Work hard, play hard? Not at Opera Camp. We have so much fun that we forget it’s work. Samuel Bindschadler, a past camper, tells us about his experience from a few years ago in Then I Stood Up: A Civil Rights Cycle (which also happens to be this summer’s production).
Envision yourself on stage. You’re in character, singing a role you love, and connecting with hundreds of audience members. You’ve worked hard for this moment and it’s more wonderful than you could have ever imagined. It also doesn’t feel like work, because you’ve enjoyed every minute.
This is how I feel every year during LA Opera’s summer youth program, Opera Camp. It’s some of the most rewarding “work” I’ve had the pleasure of doing. This year, I will participate in the camp for the fourth time, for which I am immensely grateful. Over the past few years, I have learned so much from amazing teaching artists and directors (particularly Eli Villanueva, Leslie Stevens, and Karen Hogle Brown) and even Maestro James Conlon.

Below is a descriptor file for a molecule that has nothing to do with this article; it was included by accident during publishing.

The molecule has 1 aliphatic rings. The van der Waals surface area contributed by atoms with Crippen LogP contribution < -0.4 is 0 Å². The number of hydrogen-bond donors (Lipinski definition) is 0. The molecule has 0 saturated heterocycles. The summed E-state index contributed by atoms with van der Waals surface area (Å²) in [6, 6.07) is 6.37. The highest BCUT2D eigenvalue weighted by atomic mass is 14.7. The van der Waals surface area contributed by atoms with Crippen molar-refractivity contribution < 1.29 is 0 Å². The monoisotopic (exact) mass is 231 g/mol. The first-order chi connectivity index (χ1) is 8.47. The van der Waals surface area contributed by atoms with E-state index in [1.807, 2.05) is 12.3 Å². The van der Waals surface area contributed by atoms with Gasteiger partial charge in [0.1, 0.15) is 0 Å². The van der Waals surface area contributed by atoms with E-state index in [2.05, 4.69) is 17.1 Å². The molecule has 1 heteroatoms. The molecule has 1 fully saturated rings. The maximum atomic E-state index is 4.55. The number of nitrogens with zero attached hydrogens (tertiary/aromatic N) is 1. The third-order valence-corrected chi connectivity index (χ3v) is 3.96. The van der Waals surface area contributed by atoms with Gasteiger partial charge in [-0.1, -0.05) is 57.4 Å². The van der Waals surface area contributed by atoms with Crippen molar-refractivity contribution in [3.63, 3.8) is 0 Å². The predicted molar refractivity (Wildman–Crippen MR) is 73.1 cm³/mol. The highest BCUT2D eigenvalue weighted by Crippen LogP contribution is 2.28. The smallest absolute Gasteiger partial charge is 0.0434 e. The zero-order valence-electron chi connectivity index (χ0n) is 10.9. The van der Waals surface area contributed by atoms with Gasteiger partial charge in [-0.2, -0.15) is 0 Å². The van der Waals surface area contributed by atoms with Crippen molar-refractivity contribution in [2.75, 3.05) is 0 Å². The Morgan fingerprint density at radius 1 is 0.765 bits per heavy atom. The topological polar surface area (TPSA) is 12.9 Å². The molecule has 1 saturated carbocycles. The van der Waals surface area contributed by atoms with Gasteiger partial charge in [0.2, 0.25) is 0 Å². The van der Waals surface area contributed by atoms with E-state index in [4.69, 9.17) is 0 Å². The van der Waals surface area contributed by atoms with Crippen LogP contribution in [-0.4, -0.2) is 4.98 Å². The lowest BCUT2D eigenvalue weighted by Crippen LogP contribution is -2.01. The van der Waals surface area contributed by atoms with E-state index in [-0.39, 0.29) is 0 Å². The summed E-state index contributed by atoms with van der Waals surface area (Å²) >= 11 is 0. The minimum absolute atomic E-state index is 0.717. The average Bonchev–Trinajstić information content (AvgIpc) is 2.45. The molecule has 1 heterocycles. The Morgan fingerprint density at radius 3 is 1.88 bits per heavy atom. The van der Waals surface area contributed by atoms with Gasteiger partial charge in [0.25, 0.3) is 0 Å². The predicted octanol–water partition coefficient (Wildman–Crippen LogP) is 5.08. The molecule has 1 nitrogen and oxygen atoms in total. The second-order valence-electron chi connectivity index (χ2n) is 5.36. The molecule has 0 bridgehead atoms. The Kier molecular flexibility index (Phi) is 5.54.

The camp only lasts two weeks, but it is an intense two weeks. It never ceases to astound me how quickly the camp passes and how much I learn in such a short period of time. Few words can do justice to how working with Eli, Leslie, Karen, and all of the other magnificent performers and teaching artists enhance my (and other kids) knowledge of acting, singing, performance, and an artist’s responsibility. Whether through the lyrics of Hans Krása in Brundibár—in which, in 2011, I played “Little Joe,” a young man, who seeks out aid from unwilling adults to save his ailing mother—or Then I Stood Up—in which, this year, I will play the role of Pastor Jim—LA Opera always makes sure we learn both about performing and the history behind each opera.